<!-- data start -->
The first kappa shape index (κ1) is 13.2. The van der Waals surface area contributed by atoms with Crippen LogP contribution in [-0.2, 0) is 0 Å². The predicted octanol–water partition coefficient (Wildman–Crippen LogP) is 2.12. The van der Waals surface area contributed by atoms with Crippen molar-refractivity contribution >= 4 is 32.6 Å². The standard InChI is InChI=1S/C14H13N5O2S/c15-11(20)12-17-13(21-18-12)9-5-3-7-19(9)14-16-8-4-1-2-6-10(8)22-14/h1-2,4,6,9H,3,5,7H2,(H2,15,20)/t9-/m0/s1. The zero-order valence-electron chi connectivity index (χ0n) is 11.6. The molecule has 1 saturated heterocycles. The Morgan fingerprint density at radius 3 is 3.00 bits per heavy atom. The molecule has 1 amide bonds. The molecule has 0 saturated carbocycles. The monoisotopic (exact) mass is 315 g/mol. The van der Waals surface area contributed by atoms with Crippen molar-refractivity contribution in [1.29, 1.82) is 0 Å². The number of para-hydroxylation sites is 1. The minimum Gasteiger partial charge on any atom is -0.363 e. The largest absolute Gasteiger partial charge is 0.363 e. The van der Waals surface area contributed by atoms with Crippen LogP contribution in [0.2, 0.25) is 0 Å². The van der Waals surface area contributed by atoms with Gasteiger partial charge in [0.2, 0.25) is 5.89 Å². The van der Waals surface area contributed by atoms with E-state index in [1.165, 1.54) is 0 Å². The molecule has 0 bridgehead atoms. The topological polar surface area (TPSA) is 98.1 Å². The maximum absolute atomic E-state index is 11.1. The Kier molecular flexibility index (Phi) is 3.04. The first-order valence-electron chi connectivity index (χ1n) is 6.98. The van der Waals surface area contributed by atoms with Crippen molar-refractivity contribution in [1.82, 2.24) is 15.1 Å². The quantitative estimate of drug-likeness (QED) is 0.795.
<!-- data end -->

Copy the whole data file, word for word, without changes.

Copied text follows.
The first kappa shape index (κ1) is 13.2. The van der Waals surface area contributed by atoms with Crippen LogP contribution in [-0.2, 0) is 0 Å². The predicted octanol–water partition coefficient (Wildman–Crippen LogP) is 2.12. The van der Waals surface area contributed by atoms with Crippen molar-refractivity contribution >= 4 is 32.6 Å². The standard InChI is InChI=1S/C14H13N5O2S/c15-11(20)12-17-13(21-18-12)9-5-3-7-19(9)14-16-8-4-1-2-6-10(8)22-14/h1-2,4,6,9H,3,5,7H2,(H2,15,20)/t9-/m0/s1. The zero-order valence-electron chi connectivity index (χ0n) is 11.6. The molecule has 1 saturated heterocycles. The Morgan fingerprint density at radius 3 is 3.00 bits per heavy atom. The molecule has 1 amide bonds. The molecule has 0 saturated carbocycles. The monoisotopic (exact) mass is 315 g/mol. The van der Waals surface area contributed by atoms with Crippen molar-refractivity contribution in [1.29, 1.82) is 0 Å². The number of para-hydroxylation sites is 1. The minimum Gasteiger partial charge on any atom is -0.363 e. The largest absolute Gasteiger partial charge is 0.363 e. The van der Waals surface area contributed by atoms with Crippen LogP contribution in [0.2, 0.25) is 0 Å². The van der Waals surface area contributed by atoms with Gasteiger partial charge in [0.2, 0.25) is 5.89 Å². The van der Waals surface area contributed by atoms with E-state index in [1.165, 1.54) is 0 Å². The molecule has 0 bridgehead atoms. The topological polar surface area (TPSA) is 98.1 Å². The maximum absolute atomic E-state index is 11.1. The Kier molecular flexibility index (Phi) is 3.04. The first-order valence-electron chi connectivity index (χ1n) is 6.98. The van der Waals surface area contributed by atoms with Crippen molar-refractivity contribution in [1.82, 2.24) is 15.1 Å². The quantitative estimate of drug-likeness (QED) is 0.795.